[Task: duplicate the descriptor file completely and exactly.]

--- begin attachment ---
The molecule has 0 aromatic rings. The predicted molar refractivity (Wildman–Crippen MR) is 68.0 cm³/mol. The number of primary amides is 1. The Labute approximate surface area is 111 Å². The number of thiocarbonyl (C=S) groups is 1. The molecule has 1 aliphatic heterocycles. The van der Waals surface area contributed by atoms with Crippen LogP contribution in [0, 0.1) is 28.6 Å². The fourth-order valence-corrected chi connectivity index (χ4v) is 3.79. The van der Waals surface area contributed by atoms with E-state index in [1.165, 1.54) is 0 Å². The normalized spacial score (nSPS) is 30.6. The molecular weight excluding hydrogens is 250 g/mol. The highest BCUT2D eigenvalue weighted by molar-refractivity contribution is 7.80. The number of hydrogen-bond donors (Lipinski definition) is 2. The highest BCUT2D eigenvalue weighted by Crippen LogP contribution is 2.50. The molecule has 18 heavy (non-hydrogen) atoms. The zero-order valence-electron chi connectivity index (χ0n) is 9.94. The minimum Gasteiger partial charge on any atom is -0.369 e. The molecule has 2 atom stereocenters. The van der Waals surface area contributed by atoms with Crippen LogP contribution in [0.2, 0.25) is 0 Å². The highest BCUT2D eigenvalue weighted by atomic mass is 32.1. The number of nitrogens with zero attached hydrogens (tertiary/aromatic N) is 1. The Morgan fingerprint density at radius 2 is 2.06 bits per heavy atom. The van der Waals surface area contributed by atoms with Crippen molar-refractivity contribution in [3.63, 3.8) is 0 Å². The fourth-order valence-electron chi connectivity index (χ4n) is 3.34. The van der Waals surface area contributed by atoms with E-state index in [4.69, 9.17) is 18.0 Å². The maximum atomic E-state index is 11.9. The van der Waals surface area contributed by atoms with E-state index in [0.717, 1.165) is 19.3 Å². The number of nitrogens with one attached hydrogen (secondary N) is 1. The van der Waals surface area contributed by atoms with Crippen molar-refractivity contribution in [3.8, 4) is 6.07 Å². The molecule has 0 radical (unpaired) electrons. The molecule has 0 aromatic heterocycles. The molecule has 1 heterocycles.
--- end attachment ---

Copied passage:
The molecule has 0 aromatic rings. The predicted molar refractivity (Wildman–Crippen MR) is 68.0 cm³/mol. The number of primary amides is 1. The Labute approximate surface area is 111 Å². The number of thiocarbonyl (C=S) groups is 1. The molecule has 1 aliphatic heterocycles. The van der Waals surface area contributed by atoms with Crippen LogP contribution in [0, 0.1) is 28.6 Å². The fourth-order valence-corrected chi connectivity index (χ4v) is 3.79. The van der Waals surface area contributed by atoms with E-state index in [1.165, 1.54) is 0 Å². The normalized spacial score (nSPS) is 30.6. The molecular weight excluding hydrogens is 250 g/mol. The highest BCUT2D eigenvalue weighted by molar-refractivity contribution is 7.80. The number of hydrogen-bond donors (Lipinski definition) is 2. The highest BCUT2D eigenvalue weighted by Crippen LogP contribution is 2.50. The molecule has 18 heavy (non-hydrogen) atoms. The zero-order valence-electron chi connectivity index (χ0n) is 9.94. The minimum Gasteiger partial charge on any atom is -0.369 e. The molecule has 2 atom stereocenters. The van der Waals surface area contributed by atoms with Crippen LogP contribution in [0.2, 0.25) is 0 Å². The highest BCUT2D eigenvalue weighted by atomic mass is 32.1. The number of nitrogens with zero attached hydrogens (tertiary/aromatic N) is 1. The Morgan fingerprint density at radius 2 is 2.06 bits per heavy atom. The van der Waals surface area contributed by atoms with Crippen molar-refractivity contribution in [3.63, 3.8) is 0 Å². The fourth-order valence-electron chi connectivity index (χ4n) is 3.34. The van der Waals surface area contributed by atoms with E-state index in [4.69, 9.17) is 18.0 Å². The maximum atomic E-state index is 11.9. The van der Waals surface area contributed by atoms with E-state index in [0.717, 1.165) is 19.3 Å². The number of nitrogens with one attached hydrogen (secondary N) is 1. The van der Waals surface area contributed by atoms with Crippen molar-refractivity contribution in [3.8, 4) is 6.07 Å². The molecule has 0 radical (unpaired) electrons. The molecule has 0 aromatic heterocycles. The molecule has 1 heterocycles.